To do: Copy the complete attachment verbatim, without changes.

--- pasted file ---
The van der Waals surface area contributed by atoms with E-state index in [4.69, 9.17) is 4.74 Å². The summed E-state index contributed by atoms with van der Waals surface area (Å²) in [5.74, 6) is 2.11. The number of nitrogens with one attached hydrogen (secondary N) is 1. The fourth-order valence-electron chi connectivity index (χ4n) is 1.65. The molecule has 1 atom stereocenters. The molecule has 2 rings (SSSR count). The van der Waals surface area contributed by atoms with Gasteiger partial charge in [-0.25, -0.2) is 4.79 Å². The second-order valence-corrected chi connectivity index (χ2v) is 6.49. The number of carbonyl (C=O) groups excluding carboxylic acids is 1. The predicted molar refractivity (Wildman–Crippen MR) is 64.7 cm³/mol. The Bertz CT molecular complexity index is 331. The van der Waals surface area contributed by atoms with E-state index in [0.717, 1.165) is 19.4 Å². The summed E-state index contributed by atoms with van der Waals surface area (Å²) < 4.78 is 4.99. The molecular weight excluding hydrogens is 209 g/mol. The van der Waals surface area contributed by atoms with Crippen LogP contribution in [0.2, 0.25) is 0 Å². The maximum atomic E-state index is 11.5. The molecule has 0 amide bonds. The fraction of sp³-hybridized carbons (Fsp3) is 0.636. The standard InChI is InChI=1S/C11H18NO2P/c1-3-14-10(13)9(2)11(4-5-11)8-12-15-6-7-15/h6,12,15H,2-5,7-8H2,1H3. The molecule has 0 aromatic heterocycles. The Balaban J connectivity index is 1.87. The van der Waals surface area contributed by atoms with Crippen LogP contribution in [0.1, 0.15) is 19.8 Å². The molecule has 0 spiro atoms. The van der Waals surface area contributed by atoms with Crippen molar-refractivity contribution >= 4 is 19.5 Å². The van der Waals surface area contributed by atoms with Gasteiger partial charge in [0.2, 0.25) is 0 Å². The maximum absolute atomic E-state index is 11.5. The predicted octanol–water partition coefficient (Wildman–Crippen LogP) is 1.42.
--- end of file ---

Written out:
The van der Waals surface area contributed by atoms with E-state index in [4.69, 9.17) is 4.74 Å². The summed E-state index contributed by atoms with van der Waals surface area (Å²) in [5.74, 6) is 2.11. The number of nitrogens with one attached hydrogen (secondary N) is 1. The fourth-order valence-electron chi connectivity index (χ4n) is 1.65. The molecule has 1 atom stereocenters. The molecule has 2 rings (SSSR count). The van der Waals surface area contributed by atoms with Gasteiger partial charge in [-0.25, -0.2) is 4.79 Å². The second-order valence-corrected chi connectivity index (χ2v) is 6.49. The number of carbonyl (C=O) groups excluding carboxylic acids is 1. The predicted molar refractivity (Wildman–Crippen MR) is 64.7 cm³/mol. The Bertz CT molecular complexity index is 331. The van der Waals surface area contributed by atoms with E-state index in [0.717, 1.165) is 19.4 Å². The summed E-state index contributed by atoms with van der Waals surface area (Å²) < 4.78 is 4.99. The molecular weight excluding hydrogens is 209 g/mol. The van der Waals surface area contributed by atoms with Crippen LogP contribution in [0.2, 0.25) is 0 Å². The maximum atomic E-state index is 11.5. The molecule has 0 amide bonds. The fraction of sp³-hybridized carbons (Fsp3) is 0.636. The standard InChI is InChI=1S/C11H18NO2P/c1-3-14-10(13)9(2)11(4-5-11)8-12-15-6-7-15/h6,12,15H,2-5,7-8H2,1H3. The molecule has 0 aromatic heterocycles. The Balaban J connectivity index is 1.87. The van der Waals surface area contributed by atoms with Crippen LogP contribution in [0.1, 0.15) is 19.8 Å². The molecule has 0 spiro atoms. The van der Waals surface area contributed by atoms with Crippen molar-refractivity contribution >= 4 is 19.5 Å². The van der Waals surface area contributed by atoms with Gasteiger partial charge in [0.2, 0.25) is 0 Å². The maximum absolute atomic E-state index is 11.5. The predicted octanol–water partition coefficient (Wildman–Crippen LogP) is 1.42.